Phone Phobia. Email Philia.

Several years ago I  read in one of those “self-help” publications that one must treat her telephone as her best friend and business ally. 
“In order to receive good news via telephone one must treat each phone call as a potential source of good news,” the article said.
– Ah, how wonderful! – I thought. – Besides working hard making my films and sending them out to as many film festivals as I can if I also kiss good night to my phone and tell it “I love you” time to time then I will be as successful as Bill Plympton!
I had observed in the past that Bill Plympton eagerly picks up his phone every time it rings as if missing a phone call would mean missing an Oscar nomination.
I, on the other hand, am only happy to miss a phone call. Once I spent my whole birthday lounging in bed, napping, reading magazines and listening to my answering machine picking up phone calls wishing me happy birthday. That surely beat going to an overpriced restaurant where it’s too loud to talk. Throwing a party for 100 people is too much work, too. But after deliberately missing hundreds of phone calls and responding to the ones I got with: -Ah, it’s you. What do you want? – my phone stopped ringing.
Reading that “self-help” article made me realize that my relationship with a phone should be improved. 
– I love you, – I said to the phone and kissed it. – Now bring me good news!
It rung. I picked up.
– Hello?
– May I speak to Signe Baumane?
– Yes! – I said as cheerfully as I could, beating my default mode of over-caution. – This is Signe.
– We are a documentary film production company and we are looking for an animator.
A job offer! Great! The article is right – the phone love pays off!
– We like your work and we were wondering if you’d be interested to work with us.
– Of course, I am very interested!
Images of piles of gourmet food and piles of brand new underwear flashed through my head. I needed some cash quite badly.
– Great. We should start by setting up a meeting to get going on storyboards.
Hmm. Strange, they didn’t ask what was my fee. The view of gourmet food got obscured by a cloud of mist. Is there any money in this? How do you ask the money question without appearing to be greedy, or needy? But not asking the question now will lead to unnecessary ambiguity and wasted time later.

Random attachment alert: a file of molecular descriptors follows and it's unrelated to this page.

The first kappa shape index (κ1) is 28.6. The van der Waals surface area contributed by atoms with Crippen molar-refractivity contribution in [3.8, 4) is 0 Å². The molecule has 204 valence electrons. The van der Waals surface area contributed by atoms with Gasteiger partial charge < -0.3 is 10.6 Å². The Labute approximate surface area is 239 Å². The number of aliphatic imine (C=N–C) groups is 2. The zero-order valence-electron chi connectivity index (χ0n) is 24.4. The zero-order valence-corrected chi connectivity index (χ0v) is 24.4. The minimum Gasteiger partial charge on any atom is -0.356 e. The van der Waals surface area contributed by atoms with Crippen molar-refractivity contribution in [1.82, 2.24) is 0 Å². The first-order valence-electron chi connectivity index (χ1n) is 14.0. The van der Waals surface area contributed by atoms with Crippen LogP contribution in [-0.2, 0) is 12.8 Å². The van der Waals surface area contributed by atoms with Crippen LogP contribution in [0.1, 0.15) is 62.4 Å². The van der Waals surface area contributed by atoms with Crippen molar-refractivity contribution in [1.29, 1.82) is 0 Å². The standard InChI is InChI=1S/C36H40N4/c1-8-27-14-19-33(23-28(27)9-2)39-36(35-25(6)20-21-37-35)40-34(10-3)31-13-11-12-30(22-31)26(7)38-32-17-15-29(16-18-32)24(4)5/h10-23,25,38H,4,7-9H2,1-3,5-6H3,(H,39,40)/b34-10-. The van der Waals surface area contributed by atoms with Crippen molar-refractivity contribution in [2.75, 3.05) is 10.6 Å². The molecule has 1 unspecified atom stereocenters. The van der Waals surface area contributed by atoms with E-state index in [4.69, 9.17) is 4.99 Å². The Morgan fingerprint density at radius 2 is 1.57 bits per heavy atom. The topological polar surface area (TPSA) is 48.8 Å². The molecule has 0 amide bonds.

I broke into sweat and blurted out:
– What is your budget for animation?
Phew… That was a good way of asking how much they intend to pay me. Good move, Signe!
– We actually don’t have a budget for animation.
– You don’t?
My heart rate went from 70 bpm to 120 bpm. I started to feel the trap – I had expressed my interest to work on the project just a minute earlier, how will I reason the jump to disinterest?
– We were hoping you’d work for free.
You were hoping? How about MY hopes? This was the time to cut the conversation short and hang up. But every time I did that growing up (- Can I have that cupcake? Oh, I can’t? Goodbye!) my mother punished me (now I realize she just needed any excuse to make me weed her garden).
The impulse to be nice prevailed. Small talk makes people happy. Anybody who called me should feel happy, so I ask:
– How many minutes of animation do you need?
– Anywhere from 10 to 20 minutes.
1/3 of their doc is going to be animated and they don’t have a budget for it. I need to enlighten them what it takes to make it happen.
– 10 minutes of fully rendered color animation will take me anywhere from 6 month to one year to make. I need to pay rent and eat during that time.
– How about 7 minutes?
I should give them a tough-sounding reply. Here it is:
– I really can’t. Sorry.
– 5 minutes?
They really want me. I am flattered. 
– Well…
– So, yes?
They are very pushy. I should get off the phone before I commit to the biggest mistake of my recent life.
– Let me think about it.
But there is nothing to think about. I just need to get off the phone politely.
– Think about it. Our project will save lives of thousands of starving children and it will enlighten millions of dimwits. You really want to be part of our project – it the the Future of our Planet.
Who can say “no” to the Planet? My set of values is set against me.
– OK. I’ll think about it. 
– We will call you in 2 days.
I hang up and take the rest of the day off to recover from that phone call. I feel bad for rejecting my Planet, but how can I reject my survival needs?
The next time the phone rings I jump, startled. 
– No, I don’t love you, – I tell the ringing phone before picking it up.
– Hello?
– What did you decide?
– Email me detailed info on your project and I’ll get back to you via email! – I shout my orders into the receiver and and hang up.